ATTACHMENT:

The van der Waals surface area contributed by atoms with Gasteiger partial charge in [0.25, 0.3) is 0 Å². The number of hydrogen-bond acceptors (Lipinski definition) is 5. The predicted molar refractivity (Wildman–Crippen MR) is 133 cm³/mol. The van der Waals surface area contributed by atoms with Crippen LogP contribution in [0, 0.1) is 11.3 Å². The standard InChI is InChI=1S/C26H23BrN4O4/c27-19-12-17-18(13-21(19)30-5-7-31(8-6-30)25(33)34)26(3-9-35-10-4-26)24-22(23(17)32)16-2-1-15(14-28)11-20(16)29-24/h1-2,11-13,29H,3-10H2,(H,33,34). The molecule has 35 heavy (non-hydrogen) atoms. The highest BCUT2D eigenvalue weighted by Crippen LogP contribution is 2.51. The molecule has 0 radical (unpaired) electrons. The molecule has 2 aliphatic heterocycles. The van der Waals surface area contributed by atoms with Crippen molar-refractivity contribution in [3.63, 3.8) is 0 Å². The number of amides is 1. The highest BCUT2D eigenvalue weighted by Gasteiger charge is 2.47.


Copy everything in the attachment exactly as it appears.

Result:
The van der Waals surface area contributed by atoms with Gasteiger partial charge in [0.25, 0.3) is 0 Å². The number of hydrogen-bond acceptors (Lipinski definition) is 5. The predicted molar refractivity (Wildman–Crippen MR) is 133 cm³/mol. The van der Waals surface area contributed by atoms with Crippen LogP contribution in [0, 0.1) is 11.3 Å². The standard InChI is InChI=1S/C26H23BrN4O4/c27-19-12-17-18(13-21(19)30-5-7-31(8-6-30)25(33)34)26(3-9-35-10-4-26)24-22(23(17)32)16-2-1-15(14-28)11-20(16)29-24/h1-2,11-13,29H,3-10H2,(H,33,34). The molecule has 35 heavy (non-hydrogen) atoms. The highest BCUT2D eigenvalue weighted by Crippen LogP contribution is 2.51. The molecule has 0 radical (unpaired) electrons. The molecule has 2 aliphatic heterocycles. The van der Waals surface area contributed by atoms with Crippen molar-refractivity contribution in [3.63, 3.8) is 0 Å². The number of amides is 1. The highest BCUT2D eigenvalue weighted by Gasteiger charge is 2.47.